I occasionally joked with my colleague that the billing must be the single thing of the Supplier which works without a hitch. I ended up with an understanding that this was the first time, especially for the SAP-Suppliers, when they encountered a scenario where the Client had the order tested by outside professional before accepting the order and that this course of action jeopardized the Suppliers’ normal billing routines. I personally explained to the Client that it is not worth paying anything for a delivery that was this buggy and before they can even consider paying the bill, the bugs have to be fixed and through testing, be confirmed as such.

We had the chance to serve as the fire wall for the Client for half a year until one day we received a notification:

The Board of Directors had decided to fire the Client’s testing team.

Well, that is that, I thought. We had already managed to get a lot of things advance and we had taught the Client important things regarding IT project ordering processes and software testing. I was quite content despite everything, but at the same time I understood that this project would not be finished for years even though they were quite close already.

But this was not the entire story. While I still was in the project I heard that the Board of Directors quite handily consists of the representatives from the Client as well as the Supplier. I agree that it is a good thing that there is a common forum for these people, but this Board can decide, for example, whether or not they’ll remove the testing from the Client.

I made the decision of writing this story only after I heard from another testing colleague that in his public sector’s IT project the Board of Directors had the same thing going on. They had straight discarded most of whatever testing results had come in. That particular IT project failed badly and we got to read about it in the country’s number one news media.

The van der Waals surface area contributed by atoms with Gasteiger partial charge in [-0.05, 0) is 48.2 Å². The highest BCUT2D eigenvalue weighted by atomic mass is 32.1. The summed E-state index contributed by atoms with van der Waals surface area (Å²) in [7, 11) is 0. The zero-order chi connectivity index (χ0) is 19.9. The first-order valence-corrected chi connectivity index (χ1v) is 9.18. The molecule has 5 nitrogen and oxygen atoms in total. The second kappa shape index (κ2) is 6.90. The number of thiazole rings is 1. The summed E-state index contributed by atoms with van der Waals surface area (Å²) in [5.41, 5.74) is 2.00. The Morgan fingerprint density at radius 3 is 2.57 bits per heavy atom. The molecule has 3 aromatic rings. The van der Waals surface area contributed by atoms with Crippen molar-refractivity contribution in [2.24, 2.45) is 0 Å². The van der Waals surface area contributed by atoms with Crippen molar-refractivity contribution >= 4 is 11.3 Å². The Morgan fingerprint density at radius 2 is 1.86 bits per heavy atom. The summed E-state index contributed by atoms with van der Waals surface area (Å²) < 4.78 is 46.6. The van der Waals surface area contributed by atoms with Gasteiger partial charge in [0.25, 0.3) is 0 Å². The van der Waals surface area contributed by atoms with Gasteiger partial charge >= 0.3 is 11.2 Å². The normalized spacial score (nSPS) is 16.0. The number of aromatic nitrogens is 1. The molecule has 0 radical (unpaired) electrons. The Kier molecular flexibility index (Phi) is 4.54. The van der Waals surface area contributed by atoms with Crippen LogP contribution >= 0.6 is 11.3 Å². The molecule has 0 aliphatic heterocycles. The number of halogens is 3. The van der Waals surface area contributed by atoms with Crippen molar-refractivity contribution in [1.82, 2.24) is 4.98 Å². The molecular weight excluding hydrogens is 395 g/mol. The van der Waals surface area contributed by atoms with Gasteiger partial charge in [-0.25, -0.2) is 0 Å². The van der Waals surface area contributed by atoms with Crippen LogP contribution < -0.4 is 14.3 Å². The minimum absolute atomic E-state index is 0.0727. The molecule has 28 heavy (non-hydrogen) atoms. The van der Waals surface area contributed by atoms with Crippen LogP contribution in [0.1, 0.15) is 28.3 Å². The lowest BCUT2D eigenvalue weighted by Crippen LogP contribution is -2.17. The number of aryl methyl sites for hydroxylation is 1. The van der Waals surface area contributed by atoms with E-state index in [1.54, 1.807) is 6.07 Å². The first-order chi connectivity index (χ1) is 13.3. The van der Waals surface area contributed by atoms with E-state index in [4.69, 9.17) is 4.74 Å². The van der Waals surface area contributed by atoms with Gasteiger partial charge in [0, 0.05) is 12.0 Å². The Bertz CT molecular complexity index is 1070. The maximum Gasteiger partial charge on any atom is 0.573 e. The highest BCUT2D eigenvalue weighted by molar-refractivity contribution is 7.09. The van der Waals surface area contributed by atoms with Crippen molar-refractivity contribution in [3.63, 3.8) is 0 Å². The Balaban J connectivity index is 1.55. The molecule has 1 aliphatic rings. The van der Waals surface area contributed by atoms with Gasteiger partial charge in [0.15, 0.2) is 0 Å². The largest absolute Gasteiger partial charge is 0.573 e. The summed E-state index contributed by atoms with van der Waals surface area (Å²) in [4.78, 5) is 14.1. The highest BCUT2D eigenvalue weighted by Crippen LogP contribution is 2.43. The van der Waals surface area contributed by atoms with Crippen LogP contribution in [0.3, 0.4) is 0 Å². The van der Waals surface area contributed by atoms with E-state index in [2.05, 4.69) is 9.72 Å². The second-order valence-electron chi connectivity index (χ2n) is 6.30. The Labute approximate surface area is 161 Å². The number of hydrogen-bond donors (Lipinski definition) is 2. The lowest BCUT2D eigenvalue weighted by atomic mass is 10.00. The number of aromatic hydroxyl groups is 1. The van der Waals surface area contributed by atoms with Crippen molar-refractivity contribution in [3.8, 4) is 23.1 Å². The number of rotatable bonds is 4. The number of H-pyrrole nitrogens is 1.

This story could continue for ages and we would not see a shortage of juicy details. Finally, I should mention one of those details. We, in fact, encountered a situation where the Suppliers would have wanted to sell the Client their own testers – or ‘consults’, like the custom is to say in SAP-circles. As an idea, this is quite incomprehensible.

The situation would be exactly the same as you would service your own car and then perform the check up for it with your own hands.

Despite everything, that particular project must have been the best I have had in my career. I had not seen since my armed service when a grown up yells and wails with full force during working hours. I got to experience concretically the power of testing and I needed this experience. This is a good place to continue onwards.

When the Supplier yells with full force, the tester might have done something right.